May 2nd, 2007
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Categories: How to...

Sibling ties are worth preserving, and it heartens me to realize how growing numbers of adoptive and birth parents are beginning to understand this fact. There are many encouraging indications that there is a huge trend to help maintain sibling ties when possible.

There are many ways to do this. Some of our adoptionblogs.com adoptive moms are well aware of this and are making some wonderful efforts in this regard. Here are some of those ways to help maintain sibling ties:

1. Adopt a sibling group – Obviously, this is a no brainer, and may be the best and most involved way to maintain contact between siblings. Several of our adoptionblogs.com bloggers have adopted sibling groups, and/or are in the process. This is a fantastic way to keep siblings close to each other, but not an option available to everyone.

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2. If your child’s sibling live closeby, try to maintain as much contact as possible. Encourage your child and its siblings to spend time together as much as possible. Your child will need help from you to help keep them in touch with their siblings. However, it might mean a great deal to them.

3. When your child’s siblings or their location is unknown, do what you can to locate them. This is especially important with an older child that remembers their siblings. This option is also not one that is always possible. However, it can be very beneficial for siblings to reconnect with each other.

4. When distance separates siblings, consider contact by phone, regular mail or email. Help your child maintain this contact if possible. Be creative, and do try to schedule some in person visits as well when time and resources allow.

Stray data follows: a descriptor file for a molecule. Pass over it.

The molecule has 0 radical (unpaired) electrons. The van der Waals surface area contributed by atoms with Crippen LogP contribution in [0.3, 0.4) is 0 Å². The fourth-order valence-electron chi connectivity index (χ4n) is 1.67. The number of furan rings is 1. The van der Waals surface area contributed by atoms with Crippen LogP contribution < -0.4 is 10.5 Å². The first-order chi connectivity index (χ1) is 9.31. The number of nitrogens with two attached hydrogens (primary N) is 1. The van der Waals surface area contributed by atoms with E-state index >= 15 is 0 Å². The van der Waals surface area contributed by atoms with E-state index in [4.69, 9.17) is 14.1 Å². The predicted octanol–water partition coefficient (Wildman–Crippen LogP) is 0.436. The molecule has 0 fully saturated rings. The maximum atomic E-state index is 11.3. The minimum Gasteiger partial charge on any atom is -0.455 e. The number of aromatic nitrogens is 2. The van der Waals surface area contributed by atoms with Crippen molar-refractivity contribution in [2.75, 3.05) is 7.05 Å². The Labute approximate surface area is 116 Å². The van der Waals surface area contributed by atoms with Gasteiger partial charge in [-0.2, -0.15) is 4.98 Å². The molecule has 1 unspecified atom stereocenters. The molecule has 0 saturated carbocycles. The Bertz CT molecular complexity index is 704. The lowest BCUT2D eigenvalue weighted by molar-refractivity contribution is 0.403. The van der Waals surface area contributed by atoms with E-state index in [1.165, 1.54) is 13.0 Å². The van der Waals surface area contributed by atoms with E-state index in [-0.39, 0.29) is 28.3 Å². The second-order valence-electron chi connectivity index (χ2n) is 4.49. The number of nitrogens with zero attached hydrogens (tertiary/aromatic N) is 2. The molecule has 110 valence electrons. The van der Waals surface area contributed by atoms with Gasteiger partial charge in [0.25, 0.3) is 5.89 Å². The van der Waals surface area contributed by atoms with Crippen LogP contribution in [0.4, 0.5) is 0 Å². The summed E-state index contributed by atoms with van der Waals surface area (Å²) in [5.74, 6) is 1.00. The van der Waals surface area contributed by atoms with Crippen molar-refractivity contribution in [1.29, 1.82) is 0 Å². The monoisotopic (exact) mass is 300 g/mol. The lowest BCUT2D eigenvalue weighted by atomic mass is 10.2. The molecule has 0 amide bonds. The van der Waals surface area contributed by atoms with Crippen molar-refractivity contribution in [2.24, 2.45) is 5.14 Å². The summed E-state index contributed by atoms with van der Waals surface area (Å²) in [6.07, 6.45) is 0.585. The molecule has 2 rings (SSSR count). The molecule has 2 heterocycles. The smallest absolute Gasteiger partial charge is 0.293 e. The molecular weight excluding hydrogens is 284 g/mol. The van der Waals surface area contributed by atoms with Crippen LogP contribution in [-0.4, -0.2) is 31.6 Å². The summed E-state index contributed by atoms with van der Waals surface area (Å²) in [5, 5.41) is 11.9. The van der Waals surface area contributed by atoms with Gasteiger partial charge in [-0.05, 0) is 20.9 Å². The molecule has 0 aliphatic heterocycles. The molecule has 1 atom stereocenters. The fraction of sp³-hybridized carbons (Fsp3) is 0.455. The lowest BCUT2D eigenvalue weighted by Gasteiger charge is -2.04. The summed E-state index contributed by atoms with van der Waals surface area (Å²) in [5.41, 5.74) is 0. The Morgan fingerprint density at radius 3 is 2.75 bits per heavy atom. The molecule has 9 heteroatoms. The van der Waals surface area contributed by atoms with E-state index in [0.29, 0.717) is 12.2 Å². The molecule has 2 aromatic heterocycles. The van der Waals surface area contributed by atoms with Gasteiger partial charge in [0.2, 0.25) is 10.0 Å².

Even if some of your adopted children are unable to have contact with siblings or other birth family, do not penalize your other children from the privilege. Although it may seem unfair for one child to have contact when another does not, that is sometimes a reality of life. It is your job to try to help your child understand as much as possible and accept the situation as best they can.

For more about sibling ties:

Jean Strauss film re siblings.

Sibling Attachments.

3 Responses to “How to Preserve Siblings Ties”

  1. John says:

    Sibling ties are important, with older child adoption, they may be more important than ties with the birth parents. One difficulty is that the other kids may not have been adopted, and can be rather aggressive about how wrong it is for your child to ‘have it so good’ when they don’t. Another difficulty may be your child or the other sib not wanting contact, usually for a very valid reason.

    My four boys have a total of seven sibs. One of mine wants no contact, two others want very limited contact, and one can’t get enough contact. If your child lived with thier sibs, get their feelings about contact, it may not be what they want. John

  2. Jan Baker says:

    I can definitely see how it could present problems if the non-adopted children were in a bad situation. John, I think the key is offering children the opportunity and encouragement.

    Like most issues in adoption this one too is not simple.

  3. CREAMPUFF_SUGAR says:

    We adopted a sibling group who were abused together by some very evil people who forced them to do things to each other as well as “service” adults. They remind each other of their trauma. I almost can’t believe that they have made the progress they have…it can only be God…but I guess I would CAUTION adopting a sibling group. Trauma bonds are strong bonds and they aren’t that healthy sometimes. Even now, we have to supervise their play because our son, the eldest lets his younger sister tie him up and beat up on him. Yes, I can hear the cry from the pit, “it’s normal”. If you knew what I know, you would not be saying that.

    The healing of two very abused kids that are sibs with RAD, well…I guess before I adopted I would have thought warm fuzzies about adopting sibs, but I now am not so sure..Will my kids ever have a normal relationship? Only by the grace of God (which, incredibly, He is showering on our family.

    Just my two cents,
    Patricia

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